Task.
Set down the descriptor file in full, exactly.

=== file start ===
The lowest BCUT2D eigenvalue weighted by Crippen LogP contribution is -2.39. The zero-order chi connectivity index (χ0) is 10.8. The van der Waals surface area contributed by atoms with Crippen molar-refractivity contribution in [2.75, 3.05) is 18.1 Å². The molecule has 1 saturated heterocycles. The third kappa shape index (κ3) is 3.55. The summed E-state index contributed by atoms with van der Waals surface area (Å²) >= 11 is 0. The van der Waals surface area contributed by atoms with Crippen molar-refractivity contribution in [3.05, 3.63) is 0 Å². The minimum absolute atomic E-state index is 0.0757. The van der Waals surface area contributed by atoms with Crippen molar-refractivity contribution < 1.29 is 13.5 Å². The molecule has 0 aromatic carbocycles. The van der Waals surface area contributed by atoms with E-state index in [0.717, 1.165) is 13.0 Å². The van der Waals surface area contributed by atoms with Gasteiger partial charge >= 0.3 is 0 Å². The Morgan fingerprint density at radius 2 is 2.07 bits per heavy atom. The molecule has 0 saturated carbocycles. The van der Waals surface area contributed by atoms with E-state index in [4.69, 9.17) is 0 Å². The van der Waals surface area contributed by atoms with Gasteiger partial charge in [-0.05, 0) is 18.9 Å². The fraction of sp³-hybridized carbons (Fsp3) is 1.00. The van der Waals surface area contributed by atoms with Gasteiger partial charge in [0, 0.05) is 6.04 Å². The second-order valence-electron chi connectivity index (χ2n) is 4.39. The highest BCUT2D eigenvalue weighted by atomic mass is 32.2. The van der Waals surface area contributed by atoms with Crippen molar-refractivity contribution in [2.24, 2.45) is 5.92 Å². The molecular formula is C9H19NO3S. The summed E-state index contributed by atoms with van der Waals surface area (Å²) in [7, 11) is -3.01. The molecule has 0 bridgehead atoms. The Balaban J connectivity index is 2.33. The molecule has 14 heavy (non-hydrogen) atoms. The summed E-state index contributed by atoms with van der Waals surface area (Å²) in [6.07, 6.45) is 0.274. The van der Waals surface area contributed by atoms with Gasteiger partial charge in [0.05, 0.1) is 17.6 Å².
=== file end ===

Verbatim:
The lowest BCUT2D eigenvalue weighted by Crippen LogP contribution is -2.39. The zero-order chi connectivity index (χ0) is 10.8. The van der Waals surface area contributed by atoms with Crippen molar-refractivity contribution in [2.75, 3.05) is 18.1 Å². The molecule has 1 saturated heterocycles. The third kappa shape index (κ3) is 3.55. The summed E-state index contributed by atoms with van der Waals surface area (Å²) >= 11 is 0. The van der Waals surface area contributed by atoms with Crippen molar-refractivity contribution in [3.05, 3.63) is 0 Å². The minimum absolute atomic E-state index is 0.0757. The van der Waals surface area contributed by atoms with Crippen molar-refractivity contribution < 1.29 is 13.5 Å². The molecule has 0 aromatic carbocycles. The van der Waals surface area contributed by atoms with E-state index in [0.717, 1.165) is 13.0 Å². The van der Waals surface area contributed by atoms with Gasteiger partial charge >= 0.3 is 0 Å². The Morgan fingerprint density at radius 2 is 2.07 bits per heavy atom. The molecule has 0 saturated carbocycles. The van der Waals surface area contributed by atoms with E-state index in [4.69, 9.17) is 0 Å². The van der Waals surface area contributed by atoms with Gasteiger partial charge in [-0.05, 0) is 18.9 Å². The fraction of sp³-hybridized carbons (Fsp3) is 1.00. The van der Waals surface area contributed by atoms with Gasteiger partial charge in [0, 0.05) is 6.04 Å². The second-order valence-electron chi connectivity index (χ2n) is 4.39. The highest BCUT2D eigenvalue weighted by atomic mass is 32.2. The van der Waals surface area contributed by atoms with Crippen molar-refractivity contribution in [2.24, 2.45) is 5.92 Å². The molecular formula is C9H19NO3S. The summed E-state index contributed by atoms with van der Waals surface area (Å²) in [7, 11) is -3.01. The molecule has 0 bridgehead atoms. The Balaban J connectivity index is 2.33. The molecule has 14 heavy (non-hydrogen) atoms. The summed E-state index contributed by atoms with van der Waals surface area (Å²) in [6.07, 6.45) is 0.274. The van der Waals surface area contributed by atoms with Gasteiger partial charge in [0.05, 0.1) is 17.6 Å².